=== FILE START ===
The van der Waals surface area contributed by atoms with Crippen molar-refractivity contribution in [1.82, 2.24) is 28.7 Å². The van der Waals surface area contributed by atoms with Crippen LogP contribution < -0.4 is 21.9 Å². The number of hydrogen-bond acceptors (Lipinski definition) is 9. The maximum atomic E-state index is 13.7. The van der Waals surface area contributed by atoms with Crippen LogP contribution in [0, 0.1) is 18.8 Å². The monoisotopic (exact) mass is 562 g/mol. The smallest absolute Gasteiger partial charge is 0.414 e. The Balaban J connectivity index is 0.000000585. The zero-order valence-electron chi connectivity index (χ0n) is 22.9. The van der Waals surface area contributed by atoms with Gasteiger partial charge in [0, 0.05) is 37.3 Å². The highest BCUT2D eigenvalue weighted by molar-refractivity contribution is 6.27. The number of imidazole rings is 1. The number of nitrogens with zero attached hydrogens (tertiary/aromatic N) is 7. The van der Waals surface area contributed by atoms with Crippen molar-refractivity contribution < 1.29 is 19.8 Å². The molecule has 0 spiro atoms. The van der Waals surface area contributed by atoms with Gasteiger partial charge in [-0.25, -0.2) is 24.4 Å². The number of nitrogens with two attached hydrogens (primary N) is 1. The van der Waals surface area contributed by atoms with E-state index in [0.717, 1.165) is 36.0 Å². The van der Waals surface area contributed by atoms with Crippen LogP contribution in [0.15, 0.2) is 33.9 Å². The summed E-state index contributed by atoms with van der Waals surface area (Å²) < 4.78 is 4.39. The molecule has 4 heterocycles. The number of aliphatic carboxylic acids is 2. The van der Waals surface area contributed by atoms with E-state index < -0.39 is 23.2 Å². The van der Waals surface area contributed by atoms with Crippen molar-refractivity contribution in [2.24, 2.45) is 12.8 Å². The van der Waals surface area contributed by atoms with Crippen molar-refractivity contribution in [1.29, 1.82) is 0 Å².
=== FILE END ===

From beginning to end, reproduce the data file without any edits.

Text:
The van der Waals surface area contributed by atoms with Crippen molar-refractivity contribution in [1.82, 2.24) is 28.7 Å². The van der Waals surface area contributed by atoms with Crippen LogP contribution < -0.4 is 21.9 Å². The number of hydrogen-bond acceptors (Lipinski definition) is 9. The maximum atomic E-state index is 13.7. The van der Waals surface area contributed by atoms with Crippen LogP contribution in [0, 0.1) is 18.8 Å². The monoisotopic (exact) mass is 562 g/mol. The smallest absolute Gasteiger partial charge is 0.414 e. The Balaban J connectivity index is 0.000000585. The zero-order valence-electron chi connectivity index (χ0n) is 22.9. The van der Waals surface area contributed by atoms with Gasteiger partial charge in [0, 0.05) is 37.3 Å². The highest BCUT2D eigenvalue weighted by molar-refractivity contribution is 6.27. The number of imidazole rings is 1. The number of nitrogens with zero attached hydrogens (tertiary/aromatic N) is 7. The van der Waals surface area contributed by atoms with Crippen molar-refractivity contribution < 1.29 is 19.8 Å². The molecule has 0 spiro atoms. The van der Waals surface area contributed by atoms with Gasteiger partial charge in [-0.25, -0.2) is 24.4 Å². The number of nitrogens with two attached hydrogens (primary N) is 1. The van der Waals surface area contributed by atoms with E-state index in [0.717, 1.165) is 36.0 Å². The van der Waals surface area contributed by atoms with Crippen LogP contribution in [0.15, 0.2) is 33.9 Å². The summed E-state index contributed by atoms with van der Waals surface area (Å²) < 4.78 is 4.39. The molecule has 4 heterocycles. The number of aliphatic carboxylic acids is 2. The van der Waals surface area contributed by atoms with E-state index < -0.39 is 23.2 Å². The van der Waals surface area contributed by atoms with Crippen molar-refractivity contribution in [2.24, 2.45) is 12.8 Å². The van der Waals surface area contributed by atoms with Crippen molar-refractivity contribution in [1.29, 1.82) is 0 Å².